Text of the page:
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Minister Alerts On Refugees’ Migration

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Minister of Federal Capital Territory,  Bala Mohammed warned on Wednesday that Nigeria might experience massive environmental refugee migration if urgent steps were not taken to mitigate the adverse impact of climate change.

Speaking at the 38th regular meeting of the National Council on Agriculture and Rural Development, Mohammed said that Nigeria was one of the countries expected to be most affected by the climate change.

He said the impact would include a rise in the sea level along the coastline, intensified desertification, erosion, flooding disasters and general land degradation.

As populations are displaced and climatic and vegetation belts migrate away from their traditional geographical location, a general disruption in food production is expected to be the outcome.

The minister lamented that over the years, the development of the forest sub-sector in the FCT had suffered a series of setbacks.

He said the setbacks were as a result of deforestation and the resultant infrastructural development, gathering of fuel wood, bush burning and illegal timber exploitation, farming activities and charcoal production.

“These activities are further compounded by the residents of the neighbouring states to the FCT who travel into the territory for massive deforestation for logging and charcoal production,” he said.

To address these challenges, the minister said the FCT had embarked on rigorous sensitisation of relevant stakeholders on the dangers of indiscriminate felling of trees in addition to the enforcement of enabling laws on deforestation.

In his address, the Minister of Agriculture and Rural Development, Professor Ahmed Abdullah, said the phenomenon of global climate change had manifested itself in Nigeria particularly in 2010 through prolonged rains leading to flooding.

Abdullah said the flooding occurred in Jigawa, Sokoto, Kebbi, Ogun and Lagos states.

He said there were also indications of a rise in the sea level which would make the coastal areas vulnerable to erosion and flooding.

“Indeed as time goes on, the effect of climate change will be so devastating that most of our islands will no longer exist.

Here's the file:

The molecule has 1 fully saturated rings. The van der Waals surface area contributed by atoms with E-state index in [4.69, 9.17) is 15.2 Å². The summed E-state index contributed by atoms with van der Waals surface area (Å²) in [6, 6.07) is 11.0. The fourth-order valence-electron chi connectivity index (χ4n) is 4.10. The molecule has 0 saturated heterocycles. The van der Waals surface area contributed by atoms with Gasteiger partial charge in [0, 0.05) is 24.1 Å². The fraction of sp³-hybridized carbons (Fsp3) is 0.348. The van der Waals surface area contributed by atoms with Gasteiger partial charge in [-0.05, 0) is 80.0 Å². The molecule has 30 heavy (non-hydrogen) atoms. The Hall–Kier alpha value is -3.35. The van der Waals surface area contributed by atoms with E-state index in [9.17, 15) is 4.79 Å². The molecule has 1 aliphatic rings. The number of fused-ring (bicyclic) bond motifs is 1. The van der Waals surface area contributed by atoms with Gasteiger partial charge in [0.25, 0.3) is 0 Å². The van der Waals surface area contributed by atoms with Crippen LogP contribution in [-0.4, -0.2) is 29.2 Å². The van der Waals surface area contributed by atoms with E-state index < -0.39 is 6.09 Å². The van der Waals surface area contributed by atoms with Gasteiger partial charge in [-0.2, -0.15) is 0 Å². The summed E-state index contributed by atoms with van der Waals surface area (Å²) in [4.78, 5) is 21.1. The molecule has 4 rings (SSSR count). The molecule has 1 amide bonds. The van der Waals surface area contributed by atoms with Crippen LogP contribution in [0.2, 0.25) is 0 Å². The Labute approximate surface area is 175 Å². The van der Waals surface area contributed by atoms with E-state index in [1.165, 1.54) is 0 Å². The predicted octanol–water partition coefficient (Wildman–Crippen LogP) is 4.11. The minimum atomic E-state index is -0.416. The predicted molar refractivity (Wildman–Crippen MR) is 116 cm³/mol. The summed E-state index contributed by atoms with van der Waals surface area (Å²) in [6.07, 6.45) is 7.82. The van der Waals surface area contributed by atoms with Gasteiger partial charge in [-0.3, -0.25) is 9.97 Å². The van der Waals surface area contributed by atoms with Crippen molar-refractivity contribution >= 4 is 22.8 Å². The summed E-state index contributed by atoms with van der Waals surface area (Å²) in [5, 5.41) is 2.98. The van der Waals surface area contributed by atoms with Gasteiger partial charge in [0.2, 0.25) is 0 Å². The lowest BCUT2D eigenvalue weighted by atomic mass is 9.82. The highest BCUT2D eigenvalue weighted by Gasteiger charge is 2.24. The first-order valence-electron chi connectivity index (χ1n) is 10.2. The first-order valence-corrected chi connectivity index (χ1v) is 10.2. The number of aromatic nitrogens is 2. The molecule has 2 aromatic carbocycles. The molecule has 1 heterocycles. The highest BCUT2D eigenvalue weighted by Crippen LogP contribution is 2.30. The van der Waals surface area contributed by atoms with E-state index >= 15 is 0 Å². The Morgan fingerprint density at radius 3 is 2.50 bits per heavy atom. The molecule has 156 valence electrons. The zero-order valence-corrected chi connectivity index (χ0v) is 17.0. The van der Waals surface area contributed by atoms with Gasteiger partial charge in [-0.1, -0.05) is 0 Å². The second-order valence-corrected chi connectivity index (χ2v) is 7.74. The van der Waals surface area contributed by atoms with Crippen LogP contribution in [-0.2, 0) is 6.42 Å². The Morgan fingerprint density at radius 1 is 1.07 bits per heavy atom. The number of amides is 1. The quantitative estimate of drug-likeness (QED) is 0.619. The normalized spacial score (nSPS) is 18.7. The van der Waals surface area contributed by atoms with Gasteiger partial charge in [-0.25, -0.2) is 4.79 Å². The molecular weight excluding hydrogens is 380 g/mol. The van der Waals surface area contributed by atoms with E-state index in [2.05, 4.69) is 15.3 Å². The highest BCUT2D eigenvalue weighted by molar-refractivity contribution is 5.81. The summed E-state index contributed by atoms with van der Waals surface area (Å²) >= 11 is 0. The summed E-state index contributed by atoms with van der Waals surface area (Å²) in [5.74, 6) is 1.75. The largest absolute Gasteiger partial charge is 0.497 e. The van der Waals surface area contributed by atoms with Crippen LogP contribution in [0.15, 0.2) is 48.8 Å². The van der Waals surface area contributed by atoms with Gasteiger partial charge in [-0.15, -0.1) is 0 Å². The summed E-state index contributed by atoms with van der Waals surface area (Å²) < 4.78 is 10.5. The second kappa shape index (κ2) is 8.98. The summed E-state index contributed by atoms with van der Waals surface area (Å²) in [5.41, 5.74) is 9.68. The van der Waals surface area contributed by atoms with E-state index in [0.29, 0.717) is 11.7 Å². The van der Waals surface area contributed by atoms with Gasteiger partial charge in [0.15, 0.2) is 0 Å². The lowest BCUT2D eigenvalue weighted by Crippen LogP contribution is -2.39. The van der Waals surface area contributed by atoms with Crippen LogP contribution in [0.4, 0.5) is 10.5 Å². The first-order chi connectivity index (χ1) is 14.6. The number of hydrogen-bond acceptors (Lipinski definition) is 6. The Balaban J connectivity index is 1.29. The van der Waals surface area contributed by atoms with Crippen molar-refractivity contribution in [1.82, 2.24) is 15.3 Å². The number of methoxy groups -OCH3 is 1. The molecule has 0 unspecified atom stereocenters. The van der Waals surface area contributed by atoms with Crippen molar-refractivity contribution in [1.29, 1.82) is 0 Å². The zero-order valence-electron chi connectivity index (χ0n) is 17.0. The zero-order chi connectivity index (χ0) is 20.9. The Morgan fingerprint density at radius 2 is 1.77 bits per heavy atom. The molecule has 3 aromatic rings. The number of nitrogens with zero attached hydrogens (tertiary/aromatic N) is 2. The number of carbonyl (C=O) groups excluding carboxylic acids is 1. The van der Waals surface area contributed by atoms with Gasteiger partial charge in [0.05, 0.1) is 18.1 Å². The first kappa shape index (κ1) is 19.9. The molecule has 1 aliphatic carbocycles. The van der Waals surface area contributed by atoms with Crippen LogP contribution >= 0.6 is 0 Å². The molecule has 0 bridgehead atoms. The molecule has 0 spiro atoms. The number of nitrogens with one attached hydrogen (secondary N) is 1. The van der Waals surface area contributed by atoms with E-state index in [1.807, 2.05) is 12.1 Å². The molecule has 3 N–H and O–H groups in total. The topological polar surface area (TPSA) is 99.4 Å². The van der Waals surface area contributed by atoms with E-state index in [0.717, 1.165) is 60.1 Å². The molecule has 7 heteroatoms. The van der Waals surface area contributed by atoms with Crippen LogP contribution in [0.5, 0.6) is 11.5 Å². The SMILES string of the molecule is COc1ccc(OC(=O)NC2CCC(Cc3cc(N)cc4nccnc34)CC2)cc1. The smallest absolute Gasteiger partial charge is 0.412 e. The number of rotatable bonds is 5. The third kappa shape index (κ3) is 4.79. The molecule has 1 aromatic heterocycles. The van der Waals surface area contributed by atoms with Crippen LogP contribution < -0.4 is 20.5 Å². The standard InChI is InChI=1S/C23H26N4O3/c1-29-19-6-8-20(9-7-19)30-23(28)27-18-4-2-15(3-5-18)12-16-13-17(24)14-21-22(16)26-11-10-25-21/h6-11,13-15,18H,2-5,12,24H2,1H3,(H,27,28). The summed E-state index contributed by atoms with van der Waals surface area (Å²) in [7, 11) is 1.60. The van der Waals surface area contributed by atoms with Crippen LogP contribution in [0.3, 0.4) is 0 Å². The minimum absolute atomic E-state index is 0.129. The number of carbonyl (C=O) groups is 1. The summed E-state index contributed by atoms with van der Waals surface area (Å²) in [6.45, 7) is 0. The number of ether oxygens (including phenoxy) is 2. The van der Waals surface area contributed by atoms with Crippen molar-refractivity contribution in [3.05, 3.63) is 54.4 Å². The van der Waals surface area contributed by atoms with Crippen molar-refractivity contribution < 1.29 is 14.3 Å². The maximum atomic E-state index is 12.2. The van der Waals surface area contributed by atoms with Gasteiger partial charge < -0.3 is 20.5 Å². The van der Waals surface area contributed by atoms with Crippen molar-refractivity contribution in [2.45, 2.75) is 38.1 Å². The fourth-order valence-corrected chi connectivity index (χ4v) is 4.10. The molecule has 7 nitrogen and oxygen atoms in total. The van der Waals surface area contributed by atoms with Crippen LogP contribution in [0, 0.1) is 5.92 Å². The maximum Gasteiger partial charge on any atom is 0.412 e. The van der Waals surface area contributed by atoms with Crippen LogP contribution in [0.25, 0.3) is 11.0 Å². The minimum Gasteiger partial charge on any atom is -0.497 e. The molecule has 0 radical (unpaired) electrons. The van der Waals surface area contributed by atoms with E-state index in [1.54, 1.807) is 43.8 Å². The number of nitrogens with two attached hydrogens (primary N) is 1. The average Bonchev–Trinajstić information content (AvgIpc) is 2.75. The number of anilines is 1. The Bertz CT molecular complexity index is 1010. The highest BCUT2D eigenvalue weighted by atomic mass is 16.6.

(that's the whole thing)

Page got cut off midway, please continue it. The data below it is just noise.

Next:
“Also ground water resources in the coastal areas will become more brackish as a result of infiltration of salt water mixing with fresh water,’’ he said.

Abdullah said the impact of climate change may also lead to migration within and from the neighboring countries like Chad and Niger, adding that this would put pressure on available natural resources in the central part of Nigeria.

He said that in spite of the numerous challenges posed to agriculture by climate change, the ministry remained resolute and committed to the provision of high quality food for every Nigerian.

Mr Hamza Buwai, the FCT Secretary of Agriculture, expressed concern at the uncontrolled human activities capable of exacerbating the impact of climate change.

“Such activities have culminated in the disappearance of wild life habitat, change in rainfall pattern and a rise in temperature,” he said.

Buwai said the FCT would not relent in its effort to ameliorate some of the devastating effects of climate change.

The theme of the conference is “Adaptation Strategies to Mitigate the Effect of Climate Change for Sustainable Food Security.’’

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Environment

We’re Hopeful Of Passage Of Water Resources Bill -Minister

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The Minister of Water Resources, Mr Suleiman Adamu, has expressed hope over the passage of the National Water Resources Bill before the National Assembly.
Adamu expressed the optimism while answering questions on the sidelines of a two-day training for Water Resources Correspondents, Editors, and News Analysts in the Nigerian Water Sector’  with theme, ‘Reporting Water in its Perspective’.
The Tide source reports that the training is to build capacity of reporters on water resources sector by having deep knowledge of terminologies and issues in the water sector.
The Tide also recalls that the Bill, which was introduced in the 8th Assembly, caused outrage as some Nigerians interpreted the law as a power grab by the federal Government.
“It is part of our roadmap as far as I am concerned. We will continue to engage with the National Assembly, now that they have come back from recess, we hope to engage.
“At the same time, we are talking to all other antagonists to allay the fears to accommodate whatever apprehension. We are very confident that we’ll get that bill passed,” the minister said.
He further stated that it was wrong for a section of Nigerians to completely criticize and condemn the whole Bill instead of pointing out areas that needs to be reconsidered.
“It doesn’t make sense if you have problem with the Bill; identify the key issue or problem if there is need for amendment instead to completely condemn just because of one or two items you are not satisfied with.
“In the National Assembly, you have public hearing, and we will still go back,” the minister said.